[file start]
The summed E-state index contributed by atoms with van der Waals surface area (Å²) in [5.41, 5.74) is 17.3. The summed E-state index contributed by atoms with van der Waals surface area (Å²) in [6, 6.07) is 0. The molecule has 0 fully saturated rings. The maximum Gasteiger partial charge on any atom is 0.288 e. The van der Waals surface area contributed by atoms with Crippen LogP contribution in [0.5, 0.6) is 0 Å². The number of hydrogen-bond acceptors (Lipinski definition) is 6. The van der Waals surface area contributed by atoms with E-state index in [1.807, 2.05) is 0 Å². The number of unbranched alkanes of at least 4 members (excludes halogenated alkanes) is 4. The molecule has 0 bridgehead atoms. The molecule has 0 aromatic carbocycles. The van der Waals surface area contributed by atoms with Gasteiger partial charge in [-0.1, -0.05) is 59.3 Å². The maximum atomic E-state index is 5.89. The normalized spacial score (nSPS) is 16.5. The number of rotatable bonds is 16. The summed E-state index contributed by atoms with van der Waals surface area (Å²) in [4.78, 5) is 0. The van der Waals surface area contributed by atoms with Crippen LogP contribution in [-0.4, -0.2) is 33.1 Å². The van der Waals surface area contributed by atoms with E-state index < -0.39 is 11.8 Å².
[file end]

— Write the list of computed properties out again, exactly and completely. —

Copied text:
The summed E-state index contributed by atoms with van der Waals surface area (Å²) in [5.41, 5.74) is 17.3. The summed E-state index contributed by atoms with van der Waals surface area (Å²) in [6, 6.07) is 0. The molecule has 0 fully saturated rings. The maximum Gasteiger partial charge on any atom is 0.288 e. The van der Waals surface area contributed by atoms with Crippen LogP contribution in [0.5, 0.6) is 0 Å². The number of hydrogen-bond acceptors (Lipinski definition) is 6. The van der Waals surface area contributed by atoms with E-state index in [1.807, 2.05) is 0 Å². The number of unbranched alkanes of at least 4 members (excludes halogenated alkanes) is 4. The molecule has 0 bridgehead atoms. The molecule has 0 aromatic carbocycles. The van der Waals surface area contributed by atoms with Gasteiger partial charge in [-0.1, -0.05) is 59.3 Å². The maximum atomic E-state index is 5.89. The normalized spacial score (nSPS) is 16.5. The number of rotatable bonds is 16. The summed E-state index contributed by atoms with van der Waals surface area (Å²) in [4.78, 5) is 0. The van der Waals surface area contributed by atoms with Crippen LogP contribution in [-0.4, -0.2) is 33.1 Å². The van der Waals surface area contributed by atoms with E-state index < -0.39 is 11.8 Å².